Leach: Let’s say you want to donate. This is not a commercial lab, this is not a fee for services. It is a straight up citizen science project we’re asking you to donate to. You donate $99 for the project between now and January 7, you’re signed up, and you’ll receive a kit at your home. The kit basically amounts to an eight inch long double-headed swab, just like something that you swab your ear with. It comes in a tube. What you’re going to do is, you’re going to wipe that across the toilet paper and you’re going to stick it back in the tube, and you’re going to mail it to us. We’re going to process the sample. It’s going to go through DNA sequencing. All the samples go to the University of Colorado at Boulder, to Rob Knight’s lab. All that data will be processed there. It will be given a number. When you receive your kit at home, you'll also get a questionnaire. You’ll also have a special ID number that nobody knows except you.
You’ll be able to input that number into a website to get your results. Results take anywhere from 30 to 90 days depending on how many people are on the project. Once your results are available you’ll be able to download, here’s a list of all your bacteria. Here’s the major groups, here’s the genus, here’s the species. And then, based on the metadata that you provide in the questionnaire, there could be anywhere from 3 to 20 graphs. Okay, let’s say you self-identified in the questionnaire as a vegetarian, and then you provide details. We’ll show you how you compare to the group of vegetarians--male and female, and age, and BMI, and macronutrient intake, and rural versus city, and antibiotics, and dogs, and kids. We show you how you fit into your group. We should also then show, are the vegetarians different, and how are they different, and what does it mean? So there will be little take home messages with everything. So you can see how you compare to your group, what you might think about doing differently, how your gut compares to extremes. There's a lot of interesting information in there. And you'll also help us better understand what's normal.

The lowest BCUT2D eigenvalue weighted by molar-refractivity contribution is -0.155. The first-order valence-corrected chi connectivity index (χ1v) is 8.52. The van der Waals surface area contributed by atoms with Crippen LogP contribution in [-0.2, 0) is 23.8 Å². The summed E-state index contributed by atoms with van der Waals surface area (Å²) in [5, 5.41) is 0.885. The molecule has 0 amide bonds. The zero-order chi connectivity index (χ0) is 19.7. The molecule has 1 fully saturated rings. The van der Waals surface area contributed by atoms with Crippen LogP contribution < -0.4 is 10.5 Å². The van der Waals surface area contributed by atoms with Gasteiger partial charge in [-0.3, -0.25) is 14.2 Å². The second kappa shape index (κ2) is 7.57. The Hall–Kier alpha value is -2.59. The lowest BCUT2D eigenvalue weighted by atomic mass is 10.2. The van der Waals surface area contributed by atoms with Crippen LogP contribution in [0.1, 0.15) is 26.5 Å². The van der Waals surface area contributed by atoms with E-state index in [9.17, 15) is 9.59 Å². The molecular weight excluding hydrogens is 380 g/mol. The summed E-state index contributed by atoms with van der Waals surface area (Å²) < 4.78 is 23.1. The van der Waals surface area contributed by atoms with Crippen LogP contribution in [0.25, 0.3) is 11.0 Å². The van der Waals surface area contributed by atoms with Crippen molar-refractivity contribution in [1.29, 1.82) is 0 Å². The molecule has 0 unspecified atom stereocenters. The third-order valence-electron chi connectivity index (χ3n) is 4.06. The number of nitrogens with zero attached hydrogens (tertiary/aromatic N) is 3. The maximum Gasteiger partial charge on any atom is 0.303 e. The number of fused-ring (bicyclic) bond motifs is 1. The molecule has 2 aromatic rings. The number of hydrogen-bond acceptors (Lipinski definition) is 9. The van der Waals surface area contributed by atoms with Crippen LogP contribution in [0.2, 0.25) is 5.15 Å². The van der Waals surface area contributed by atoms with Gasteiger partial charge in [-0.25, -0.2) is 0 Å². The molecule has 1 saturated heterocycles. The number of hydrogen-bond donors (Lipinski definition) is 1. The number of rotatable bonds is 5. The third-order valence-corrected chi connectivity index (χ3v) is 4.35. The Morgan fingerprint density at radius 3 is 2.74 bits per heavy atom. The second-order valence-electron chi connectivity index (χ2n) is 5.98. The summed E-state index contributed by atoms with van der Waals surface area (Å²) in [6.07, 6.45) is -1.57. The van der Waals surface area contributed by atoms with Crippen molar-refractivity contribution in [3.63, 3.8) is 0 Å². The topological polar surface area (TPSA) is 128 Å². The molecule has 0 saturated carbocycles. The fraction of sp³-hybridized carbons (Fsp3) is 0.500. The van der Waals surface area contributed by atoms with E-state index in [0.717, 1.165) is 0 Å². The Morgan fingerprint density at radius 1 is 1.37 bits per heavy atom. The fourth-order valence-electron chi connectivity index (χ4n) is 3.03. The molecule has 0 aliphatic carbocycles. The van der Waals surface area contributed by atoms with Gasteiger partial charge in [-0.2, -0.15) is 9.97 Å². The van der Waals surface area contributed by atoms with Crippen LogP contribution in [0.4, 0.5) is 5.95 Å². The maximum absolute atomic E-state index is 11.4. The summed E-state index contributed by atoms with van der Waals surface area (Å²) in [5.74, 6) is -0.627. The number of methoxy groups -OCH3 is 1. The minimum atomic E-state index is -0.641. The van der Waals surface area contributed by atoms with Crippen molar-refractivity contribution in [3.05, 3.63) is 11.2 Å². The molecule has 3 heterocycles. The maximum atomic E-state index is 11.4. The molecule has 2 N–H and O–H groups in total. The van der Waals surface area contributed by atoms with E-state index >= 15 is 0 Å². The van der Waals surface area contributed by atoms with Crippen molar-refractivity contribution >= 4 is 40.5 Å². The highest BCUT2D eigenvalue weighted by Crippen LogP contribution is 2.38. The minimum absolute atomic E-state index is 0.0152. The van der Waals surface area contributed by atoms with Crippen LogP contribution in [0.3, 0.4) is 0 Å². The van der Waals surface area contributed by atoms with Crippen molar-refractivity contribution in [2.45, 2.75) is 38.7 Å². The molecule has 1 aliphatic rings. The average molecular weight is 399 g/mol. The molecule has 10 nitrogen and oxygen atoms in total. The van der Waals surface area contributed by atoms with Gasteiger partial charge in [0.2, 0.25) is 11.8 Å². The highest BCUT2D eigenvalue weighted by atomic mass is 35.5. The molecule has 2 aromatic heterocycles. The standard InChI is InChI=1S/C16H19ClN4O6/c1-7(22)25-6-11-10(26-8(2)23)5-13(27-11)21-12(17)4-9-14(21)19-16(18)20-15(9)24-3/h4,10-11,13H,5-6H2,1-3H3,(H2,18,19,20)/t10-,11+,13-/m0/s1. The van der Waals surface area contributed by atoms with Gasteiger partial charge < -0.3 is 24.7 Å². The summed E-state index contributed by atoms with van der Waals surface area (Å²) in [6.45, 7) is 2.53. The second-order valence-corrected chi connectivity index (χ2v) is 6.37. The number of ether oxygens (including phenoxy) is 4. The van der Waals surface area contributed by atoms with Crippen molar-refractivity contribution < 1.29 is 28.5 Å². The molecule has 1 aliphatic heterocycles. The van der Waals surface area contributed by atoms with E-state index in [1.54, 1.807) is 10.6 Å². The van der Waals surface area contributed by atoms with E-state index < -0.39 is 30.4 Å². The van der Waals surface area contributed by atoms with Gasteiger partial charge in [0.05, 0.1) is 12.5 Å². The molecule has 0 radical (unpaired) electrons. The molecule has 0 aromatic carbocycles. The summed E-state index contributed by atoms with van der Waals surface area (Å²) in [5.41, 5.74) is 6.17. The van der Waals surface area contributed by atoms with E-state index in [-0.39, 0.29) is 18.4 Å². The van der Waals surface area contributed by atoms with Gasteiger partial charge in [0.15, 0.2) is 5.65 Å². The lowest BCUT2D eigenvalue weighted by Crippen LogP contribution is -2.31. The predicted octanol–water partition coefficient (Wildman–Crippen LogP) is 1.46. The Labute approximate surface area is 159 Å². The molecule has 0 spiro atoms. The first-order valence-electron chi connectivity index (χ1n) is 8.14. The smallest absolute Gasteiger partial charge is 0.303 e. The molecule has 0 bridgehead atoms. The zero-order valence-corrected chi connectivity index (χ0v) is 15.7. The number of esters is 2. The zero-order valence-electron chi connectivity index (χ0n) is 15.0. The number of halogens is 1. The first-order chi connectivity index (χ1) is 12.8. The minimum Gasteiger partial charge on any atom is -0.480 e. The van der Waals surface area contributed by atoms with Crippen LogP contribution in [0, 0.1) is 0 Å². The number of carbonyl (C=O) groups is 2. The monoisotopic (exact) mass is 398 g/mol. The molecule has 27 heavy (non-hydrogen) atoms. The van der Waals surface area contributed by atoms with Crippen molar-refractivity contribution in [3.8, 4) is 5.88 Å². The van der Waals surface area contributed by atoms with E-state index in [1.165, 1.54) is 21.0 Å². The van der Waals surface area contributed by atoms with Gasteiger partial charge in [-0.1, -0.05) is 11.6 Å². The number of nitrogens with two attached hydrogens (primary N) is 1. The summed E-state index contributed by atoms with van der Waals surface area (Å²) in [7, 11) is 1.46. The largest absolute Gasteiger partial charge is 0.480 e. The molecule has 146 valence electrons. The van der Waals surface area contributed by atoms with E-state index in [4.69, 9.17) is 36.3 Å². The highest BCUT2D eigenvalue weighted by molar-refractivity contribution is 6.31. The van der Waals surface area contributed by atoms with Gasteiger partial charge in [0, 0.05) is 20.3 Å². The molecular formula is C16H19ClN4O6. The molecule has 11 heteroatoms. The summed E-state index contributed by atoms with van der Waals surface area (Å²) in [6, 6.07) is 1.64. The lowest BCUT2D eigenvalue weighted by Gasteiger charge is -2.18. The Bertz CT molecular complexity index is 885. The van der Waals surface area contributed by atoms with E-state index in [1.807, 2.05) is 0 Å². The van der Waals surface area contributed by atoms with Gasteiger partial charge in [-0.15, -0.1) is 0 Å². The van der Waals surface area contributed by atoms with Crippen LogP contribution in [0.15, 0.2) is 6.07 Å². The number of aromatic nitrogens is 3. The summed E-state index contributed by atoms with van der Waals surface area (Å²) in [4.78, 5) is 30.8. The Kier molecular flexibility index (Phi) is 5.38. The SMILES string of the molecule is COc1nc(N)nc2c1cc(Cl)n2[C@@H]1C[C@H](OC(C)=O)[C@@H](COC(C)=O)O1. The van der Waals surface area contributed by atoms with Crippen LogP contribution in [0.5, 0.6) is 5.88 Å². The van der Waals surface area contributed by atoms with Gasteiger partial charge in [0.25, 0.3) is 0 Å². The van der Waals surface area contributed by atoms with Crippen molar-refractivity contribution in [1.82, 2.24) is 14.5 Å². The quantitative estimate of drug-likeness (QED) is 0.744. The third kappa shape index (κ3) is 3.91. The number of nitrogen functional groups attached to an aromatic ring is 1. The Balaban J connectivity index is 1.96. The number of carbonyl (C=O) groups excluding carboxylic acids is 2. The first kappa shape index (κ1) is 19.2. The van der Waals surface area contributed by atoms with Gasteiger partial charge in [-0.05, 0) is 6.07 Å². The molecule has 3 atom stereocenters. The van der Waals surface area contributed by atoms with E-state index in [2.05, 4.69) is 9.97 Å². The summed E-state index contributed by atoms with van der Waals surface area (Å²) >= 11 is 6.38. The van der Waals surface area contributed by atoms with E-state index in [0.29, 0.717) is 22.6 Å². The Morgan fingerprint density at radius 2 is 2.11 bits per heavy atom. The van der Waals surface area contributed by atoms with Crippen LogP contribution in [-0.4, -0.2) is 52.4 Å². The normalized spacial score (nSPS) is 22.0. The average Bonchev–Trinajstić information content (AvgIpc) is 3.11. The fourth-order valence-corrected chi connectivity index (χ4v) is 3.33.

Want to participate in the American Gut Project? Head on over to the American Gut's IndieGoGo webpage. Sign up before January 7, 2013, to receive your sample kit and learn more about what's living in your gut.
Photo credit: Jeff Leach
Innovation in manufacturing has crawled since the 1950s. That's about to speed up.
Health officials in China reported that a man was infected with bubonic plague, the infectious disease that caused the Black Death.
- The case was reported in the city of Bayannur, which has issued a level-three plague prevention warning.
- Modern antibiotics can effectively treat bubonic plague, which spreads mainly by fleas.
- Chinese health officials are also monitoring a newly discovered type of swine flu that has the potential to develop into a pandemic virus.
Bacteria under microscope
needpix.com<p>Today, bubonic plague can be treated effectively with antibiotics.</p><p style="margin-left: 20px;">"Unlike in the 14th century, we now have an understanding of how this disease is transmitted," Dr. Shanthi Kappagoda, an infectious disease physician at Stanford Health Care, told <a href="https://www.healthline.com/health-news/seriously-dont-worry-about-the-plague#Heres-how-the-plague-spreads" target="_blank">Healthline</a>. "We know how to prevent it — avoid handling sick or dead animals in areas where there is transmission. We are also able to treat patients who are infected with effective antibiotics, and can give antibiotics to people who may have been exposed to the bacteria [and] prevent them [from] getting sick."</p>